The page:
Compassion is Out There: A Family Narrative

a pile of tomatoes sitting in a bucket

The first challenge in having kids with mental health issues, of course, is realization and understanding. Our two sons grew from wonderful young boys into rebellious teenagers; from successful and dedicated students to angry young men; from polite and loving children into young adults that resented us and our parenting. And even though there were signs, even though there is mental illness in both sides of our family tree, it was never conceivable to my wife and I that we might have one (let alone two) kids with diagnosable Bipolar I disorder.

Shortly after our younger son suffered his manic break, we were extremely lucky in that we were able to place him in a well-respected mental hospital. Our family developed a close relationship with the staff of their outpatient program, which has continued to be a lifeline over the following two years. The National Alliance on Mental Illness (NAMI) classes additionally proved to be tremendously educational, while also revealing the power of community. Our marriage suffered as we each tried to cope in our own way; NAMI was a loving force that helped us remove blame and try to lean on one another instead.

We learned that although mental illness is often a very difficult topic to broach with friends and family, there is an immeasurable value in the realization that we are not alone in dealing with these challenges.

We still attend peer support programs on occasion when we start to feel isolated and sorry for ourselves.

The second major challenge is coming to grips with something that we were told in our NAMI classes, which we still reflect on regularly:“It’s time to mourn the child that was, and learn to love the child that is.” It’s heartbreaking, but true.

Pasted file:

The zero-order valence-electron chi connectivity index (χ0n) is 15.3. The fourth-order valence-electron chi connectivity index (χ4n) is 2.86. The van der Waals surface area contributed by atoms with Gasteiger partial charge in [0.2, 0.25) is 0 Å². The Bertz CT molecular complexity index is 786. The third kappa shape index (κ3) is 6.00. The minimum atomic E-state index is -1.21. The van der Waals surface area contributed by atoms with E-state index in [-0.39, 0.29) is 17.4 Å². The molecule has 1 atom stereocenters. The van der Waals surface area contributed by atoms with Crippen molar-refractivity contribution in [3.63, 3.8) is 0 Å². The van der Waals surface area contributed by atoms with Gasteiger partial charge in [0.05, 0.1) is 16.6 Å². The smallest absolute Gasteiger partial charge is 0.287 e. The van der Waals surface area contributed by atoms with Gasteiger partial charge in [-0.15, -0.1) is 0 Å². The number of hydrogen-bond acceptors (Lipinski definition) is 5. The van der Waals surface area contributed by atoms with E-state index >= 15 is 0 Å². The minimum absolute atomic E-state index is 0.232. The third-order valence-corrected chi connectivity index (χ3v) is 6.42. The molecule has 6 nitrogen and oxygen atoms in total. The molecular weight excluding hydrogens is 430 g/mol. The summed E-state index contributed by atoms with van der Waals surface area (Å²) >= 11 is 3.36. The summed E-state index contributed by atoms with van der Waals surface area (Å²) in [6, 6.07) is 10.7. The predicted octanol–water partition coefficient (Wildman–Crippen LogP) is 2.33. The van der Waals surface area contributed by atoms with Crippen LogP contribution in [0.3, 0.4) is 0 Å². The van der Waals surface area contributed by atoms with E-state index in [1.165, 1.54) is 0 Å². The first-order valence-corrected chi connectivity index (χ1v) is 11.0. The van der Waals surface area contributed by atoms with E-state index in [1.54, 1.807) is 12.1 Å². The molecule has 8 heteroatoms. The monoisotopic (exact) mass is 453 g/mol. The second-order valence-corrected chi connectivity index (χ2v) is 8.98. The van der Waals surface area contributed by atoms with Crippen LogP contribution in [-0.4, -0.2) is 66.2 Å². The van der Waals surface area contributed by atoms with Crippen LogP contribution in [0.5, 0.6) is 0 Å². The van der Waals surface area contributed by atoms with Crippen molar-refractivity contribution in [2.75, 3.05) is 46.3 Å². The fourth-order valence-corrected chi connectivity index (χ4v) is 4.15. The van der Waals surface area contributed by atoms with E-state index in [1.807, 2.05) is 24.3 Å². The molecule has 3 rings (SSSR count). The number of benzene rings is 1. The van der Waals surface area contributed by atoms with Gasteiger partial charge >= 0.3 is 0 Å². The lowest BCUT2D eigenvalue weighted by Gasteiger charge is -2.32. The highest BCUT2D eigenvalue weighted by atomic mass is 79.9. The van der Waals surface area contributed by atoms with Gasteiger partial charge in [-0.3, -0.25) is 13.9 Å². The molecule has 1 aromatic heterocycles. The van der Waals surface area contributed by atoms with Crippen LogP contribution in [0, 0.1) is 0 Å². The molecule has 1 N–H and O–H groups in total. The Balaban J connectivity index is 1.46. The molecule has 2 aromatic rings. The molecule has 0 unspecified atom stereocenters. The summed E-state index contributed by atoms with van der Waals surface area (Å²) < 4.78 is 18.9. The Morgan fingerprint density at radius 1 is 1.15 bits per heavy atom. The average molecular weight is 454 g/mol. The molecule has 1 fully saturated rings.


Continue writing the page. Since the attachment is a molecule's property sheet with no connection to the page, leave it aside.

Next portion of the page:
Of our two boys, one of them has bounced back quite well and is now attending college, while the other has been repeatedly hospitalized and still insists that the very concept of mental illness is a conspiracy and a hoax. With help, we hope and pray that they will both go on to lead productive and happy lives, but they will both deal with this situation forever. And, as their parents, so will we. It’s not a broken bone; mental illness is a lifelong game-changer for the entire family. It’s made us question our own value in this world. During this evolution, we have at times been horribly depressed, rageful, utterly detached, unmotivated, self-pitying, and devoid of the capacity for joy.

What brings us back from those miserable days is the love and support of family and friends, and again, the realization that we are not alone.

The system is flawed and often difficult to navigate. The science behind identifying and treating mental illness is inexact, to say the least. Finding the right help, the right treatment, and especially the right medications is largely trial and error.

The crisis of mental health in our society is underappreciated and still stigmatized.

But there are tremendous resources available, created and managed by incredible, caring people. There are countless stories of recovery, success, and triumph. Awareness of the troubles families like ours face is growing. Compassion – perhaps the greatest tool we have to face these challenges, is out there in great supply. Seek out, and return that compassion. We are all stronger as a result.

CARF Accredited: Spring Lake Ranch programs are CARF accredited. The CARF accreditation signals our commitment to continually improving services, encouraging feedback, and serving the community.

Spring Lake Ranch is a member of the American Residential Treatment Association (ARTA). ARTA members are dedicated to providing extraordinary care to adults with mental illness.